- Gene Gilliland of B.A.S.S. will discuss initiatives to get bass fishers involved in aquatic plant issues.
For more information on the APMS annual meeting or to register to attend, visit www.apms.org.
About the Aquatic Plant Management Society
The Aquatic Plant Management Society is an international organization of scientists, educators, students, commercial pesticide applicators, administrators and concerned individuals interested in the management and study of aquatic plants. The objectives of the Society are to assist in promoting the management of nuisance aquatic plants, to provide for the scientific advancement of members of the society, to encourage scientific research, to promote university scholarship, and to extend and develop public interest in the aquatic plant science discipline. For more information, visit www.apms.org.
About the Weed Science Society of America
The Weed Science Society of America, a nonprofit scientific society, was founded in 1956 to encourage and promote the development of knowledge concerning weeds and their impact on the environment. The Society promotes research, education and extension outreach activities related to weeds, provides science-based information to the public and policy makers, fosters awareness of weeds and their impact on managed and natural ecosystems, and promotes cooperation among weed science organizations across the nation and around the world. For more information, visit www.wssa.net.
Posted: Thursday, June 25, 2015 12:18 pm
MICHIGAN — Asian carp and other invasive species found in the water continue to threaten Michigan and environmental organizations hope to spread awareness during Aquatic Invasive Species Awareness Week.
Michigan Gov. Rick Snyder proclaimed the week of June 28-July 4 Aquatic Invasice Species Awareness Week with the goal of helping make Michigan residents aware of the threat Asian carp and other species pose to the Great Lakes and other Michigan waters, and inform residents of the need to take action to prevent or control the introduction and spread of these species.
In a press release, distributed by the Michigan Department of Natural Resources (DNR), on behalf of the Michigan Department of Environmental Quality (DEQ), aquatic invasive species are defined as non-native organisms that establish themselves outside of their normal range, intentionally or unintentiaonally.
When introduced to these new locations, like lakes, rivers and wetlands, they can harm the location, as well as species inhabiting the area.
Featured during Aquatic Invasive Species Awareness Week is the second annual Aquatic Invasive Species Landing Blitz. Through this program aimed toward boaters, the DEQ, DNR and Michigan Department of Agriculture and Rural Development will all partner together with volunteers to help boaters in stopping the spread of aquatic invasive species and assuring compliance with laws in place to prevent the spread.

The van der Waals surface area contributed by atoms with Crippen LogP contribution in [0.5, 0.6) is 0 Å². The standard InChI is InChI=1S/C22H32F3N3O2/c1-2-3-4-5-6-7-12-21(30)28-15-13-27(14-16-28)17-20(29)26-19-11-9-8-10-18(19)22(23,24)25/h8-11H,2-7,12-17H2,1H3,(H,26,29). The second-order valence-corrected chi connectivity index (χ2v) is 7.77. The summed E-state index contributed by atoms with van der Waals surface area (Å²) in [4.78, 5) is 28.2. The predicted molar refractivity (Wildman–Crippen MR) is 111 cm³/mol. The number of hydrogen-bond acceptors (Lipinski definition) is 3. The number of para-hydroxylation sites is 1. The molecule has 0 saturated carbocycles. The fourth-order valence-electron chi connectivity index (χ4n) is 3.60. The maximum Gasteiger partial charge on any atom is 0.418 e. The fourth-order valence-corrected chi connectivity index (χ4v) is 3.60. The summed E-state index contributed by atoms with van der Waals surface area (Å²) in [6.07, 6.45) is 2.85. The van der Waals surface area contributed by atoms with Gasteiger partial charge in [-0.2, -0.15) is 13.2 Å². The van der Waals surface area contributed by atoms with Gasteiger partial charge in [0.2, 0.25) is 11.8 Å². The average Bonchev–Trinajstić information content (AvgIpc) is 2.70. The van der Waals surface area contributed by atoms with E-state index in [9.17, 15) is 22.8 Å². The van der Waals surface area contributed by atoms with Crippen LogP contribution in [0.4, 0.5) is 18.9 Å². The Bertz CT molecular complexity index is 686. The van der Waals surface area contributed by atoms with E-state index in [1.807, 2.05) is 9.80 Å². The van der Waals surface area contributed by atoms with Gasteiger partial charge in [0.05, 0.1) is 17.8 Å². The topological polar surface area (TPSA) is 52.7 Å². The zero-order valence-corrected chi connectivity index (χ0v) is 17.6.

The Landing Blitz will occur at 45 boat landings around the state.
Some of the laws and actions to prevent the spread of invasive species, as required by the state, include:
• Remove aquatic plants from boats, boating equipment and trailers before placing the boat in the water.
• Drain live wells, bilges and all water from boats before leaving the access site.
• Dispose of unused bait in the trash, do not release bait in the water.
• Do not transfer fish to water bodies other than where they were caught.
Though anglers are not required by law to follow them, a series of recommended actions have also been compiled to help prevent the spread of aquatic invasive species, including:
• Inspect and remove plants and mud from boats, trailers, gear and dry equipment before leaving the access site. Dispose of these materials in a trash receptacle or other means away from the water body.
• Wash boats, trailers and other equipment before leaving the access area, if possible, or at a nearby car wash or at home.
• Allow boats and equipment to dry for at least five days before launching boat into a different body of water.
• Disinfect live wells, bilges and other equipment with a solution made of approximately a half cup of bleach and up to five gallons of water.
These additional invasive species awareness events come as Michigan waters face threats from several invasive species, including two Asian carp species and a number of aquatic plants.
Michigan’s inland waters and the Great Lakes attract millions of visitors annually and with 180 invasive species found in the region already, it is important to prevent the spread and introduction of additional species.